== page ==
But where does this lead him? Religion? Politics? He’s already beyond rock ‘n’ roll in the sense that there’s no one else within a measurable distance of him. So far his political activism has been confined to speeches from the stage and donations to workers and community groups in whichever town he’s playing. What’s next? On his last tour, there were already signs of conflict between the stridency of his speeches and the lush romanticism of his songwriting, especially his early songwriting. If there’s been a softness, a complacency, to his work in the past, it’s here. As a romantic, he loves the characters in his songs so much that he never brings himself to criticize them. And as Everyman, he lets them, himself, and us off the hook too easily. We leave his concerts being critical of life, but not of ourselves. It seems to be something he’s aware of: several of the Born in the U.S.A. songs and a new song, “Seeds,” that he unveiled on tour are harder, more dogmatic, farther along the road than he’s gone before.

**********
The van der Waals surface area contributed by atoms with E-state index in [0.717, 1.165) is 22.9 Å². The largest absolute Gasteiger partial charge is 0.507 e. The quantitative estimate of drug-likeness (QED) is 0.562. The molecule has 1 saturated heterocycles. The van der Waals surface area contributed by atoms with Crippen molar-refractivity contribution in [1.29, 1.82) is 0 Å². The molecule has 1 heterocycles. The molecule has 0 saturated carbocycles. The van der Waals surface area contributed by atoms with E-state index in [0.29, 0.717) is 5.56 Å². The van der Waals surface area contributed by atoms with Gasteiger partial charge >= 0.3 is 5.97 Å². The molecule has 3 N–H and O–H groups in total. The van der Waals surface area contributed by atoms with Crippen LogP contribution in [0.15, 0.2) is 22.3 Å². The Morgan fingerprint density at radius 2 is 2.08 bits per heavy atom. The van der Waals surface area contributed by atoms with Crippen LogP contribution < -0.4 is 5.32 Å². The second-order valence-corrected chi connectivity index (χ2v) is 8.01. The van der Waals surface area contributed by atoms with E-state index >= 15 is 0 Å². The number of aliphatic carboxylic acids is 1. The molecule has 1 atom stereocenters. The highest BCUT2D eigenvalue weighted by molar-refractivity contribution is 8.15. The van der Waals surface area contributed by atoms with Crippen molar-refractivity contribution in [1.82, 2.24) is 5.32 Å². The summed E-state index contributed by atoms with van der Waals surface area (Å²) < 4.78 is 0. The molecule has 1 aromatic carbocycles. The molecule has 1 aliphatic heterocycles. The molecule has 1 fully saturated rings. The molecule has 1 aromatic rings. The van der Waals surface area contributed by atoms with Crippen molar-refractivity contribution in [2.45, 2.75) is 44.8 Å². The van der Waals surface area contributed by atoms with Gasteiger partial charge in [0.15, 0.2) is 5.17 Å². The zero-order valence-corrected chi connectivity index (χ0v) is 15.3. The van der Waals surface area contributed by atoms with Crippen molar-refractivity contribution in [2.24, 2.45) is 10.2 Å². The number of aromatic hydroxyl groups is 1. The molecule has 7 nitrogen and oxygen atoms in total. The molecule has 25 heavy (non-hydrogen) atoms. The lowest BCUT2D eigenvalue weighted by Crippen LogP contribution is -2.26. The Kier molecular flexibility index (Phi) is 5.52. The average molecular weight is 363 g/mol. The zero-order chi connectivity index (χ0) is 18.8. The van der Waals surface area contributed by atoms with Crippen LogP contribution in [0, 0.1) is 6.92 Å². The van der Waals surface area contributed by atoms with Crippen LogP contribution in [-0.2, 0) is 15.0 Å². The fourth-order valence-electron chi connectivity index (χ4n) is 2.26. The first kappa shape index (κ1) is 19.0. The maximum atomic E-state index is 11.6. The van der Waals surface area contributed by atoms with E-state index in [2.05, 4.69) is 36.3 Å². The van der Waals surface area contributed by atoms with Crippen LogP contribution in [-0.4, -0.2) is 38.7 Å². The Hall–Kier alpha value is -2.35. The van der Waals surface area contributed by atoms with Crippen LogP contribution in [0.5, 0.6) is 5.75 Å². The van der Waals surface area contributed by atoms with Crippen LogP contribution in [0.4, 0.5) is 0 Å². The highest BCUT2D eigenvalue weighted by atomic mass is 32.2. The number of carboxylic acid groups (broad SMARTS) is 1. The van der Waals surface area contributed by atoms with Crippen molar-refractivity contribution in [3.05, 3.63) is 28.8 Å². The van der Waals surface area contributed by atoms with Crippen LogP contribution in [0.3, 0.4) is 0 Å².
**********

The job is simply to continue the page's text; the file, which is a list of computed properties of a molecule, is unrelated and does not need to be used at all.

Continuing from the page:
And what does that mean? President Springsteen? Maybe not, but it opens up a range of possibilities. Among them the potential for being heard by a massive audience without having to work through the tyrannical stars-and-hype apparatus of the media, of celebrity. Because the truly extraordinary thing about Bruce Springsteen, whether one gets his point or not, whether one is fascinated or bored silly by him, is that he’s the only public figure in America whom one never suspects of being a cynic, a crook, a con artist, or an aggregation of all three.